I have some great news to start off 2016 – we (Peter Campbell of Gumboot Productions and I) are finalizing a collaboration with the National Centre for Truth and Reconciliation (NCTR) to produce a 20 minute educational film about Peter Bryce. Of course, I am thrilled about this; the primary reason I embarked on this journey to find Peter Bryce is to give my ancestor the recognition he deserves. Putting this kind of material in front of school children goes a long way to meeting that goal.
We plan to have this production ready by the end of March, and that means we have a busy few months ahead of us. We are still working on the full documentary and we need to complete one more principal shoot in the spring. I will be spending much of this winter organizing that shoot, and finding funds to complete the longer film as well as writing and producing the educational film.
This educational film caps off a tremendous year for us. In March, we attended and filmed the naming ceremony for the Waakebiness-Bryce Indigenous Health Institute at the University of Toronto. We followed that up with a week-long shoot in Ottawa where we filmed the unveiling of an historical plaque honouring Peter Bryce at Beechwood Cemetery, visited Peter Bryce’s home in Rockcliffe and interviewed a wide variety of people, including Ellie Kerr – a grand-daughter of Peter Bryce who is perhaps the only person alive who remembers him.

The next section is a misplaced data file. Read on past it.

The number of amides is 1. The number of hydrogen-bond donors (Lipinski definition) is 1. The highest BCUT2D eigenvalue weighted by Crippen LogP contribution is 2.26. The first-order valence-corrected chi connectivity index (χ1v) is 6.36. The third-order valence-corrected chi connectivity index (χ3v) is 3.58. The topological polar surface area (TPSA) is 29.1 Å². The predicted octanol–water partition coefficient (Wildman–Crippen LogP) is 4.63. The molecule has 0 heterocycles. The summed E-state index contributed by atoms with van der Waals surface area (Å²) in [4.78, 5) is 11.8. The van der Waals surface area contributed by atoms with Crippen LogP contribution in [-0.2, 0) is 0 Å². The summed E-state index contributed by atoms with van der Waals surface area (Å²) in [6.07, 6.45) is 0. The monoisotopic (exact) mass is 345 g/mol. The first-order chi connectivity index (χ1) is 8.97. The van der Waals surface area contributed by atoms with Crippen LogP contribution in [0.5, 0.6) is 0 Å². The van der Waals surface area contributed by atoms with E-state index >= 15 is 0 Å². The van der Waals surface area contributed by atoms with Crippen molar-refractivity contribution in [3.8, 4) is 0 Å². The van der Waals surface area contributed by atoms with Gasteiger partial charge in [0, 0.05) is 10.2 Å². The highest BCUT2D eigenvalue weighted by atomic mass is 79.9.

Finally, I would be remiss if I didn’t tell you about Charlene Bearhead, one of the key figures in this initiative. We first met her at the unveiling ceremony at Beechwood. Charlene is the Education Lead at the NCTR and it is her job to collaborate with Ministries of Education, school authorities, and Universities. She also supports the work of educators across the country to ensure that the critical truth about the history of Indian Residential Schools and reconciliation education are being delivered in classrooms.. Charlene told us how excited she was about the documentary, and followed up that conversation with a meeting in the fall – and that’s when the educational film really began to take shape. Her advocacy and appreciation of the story of Peter Bryce has given us extra momentum going into 2016, which promises to be an important year in the journey to find Peter Bryce.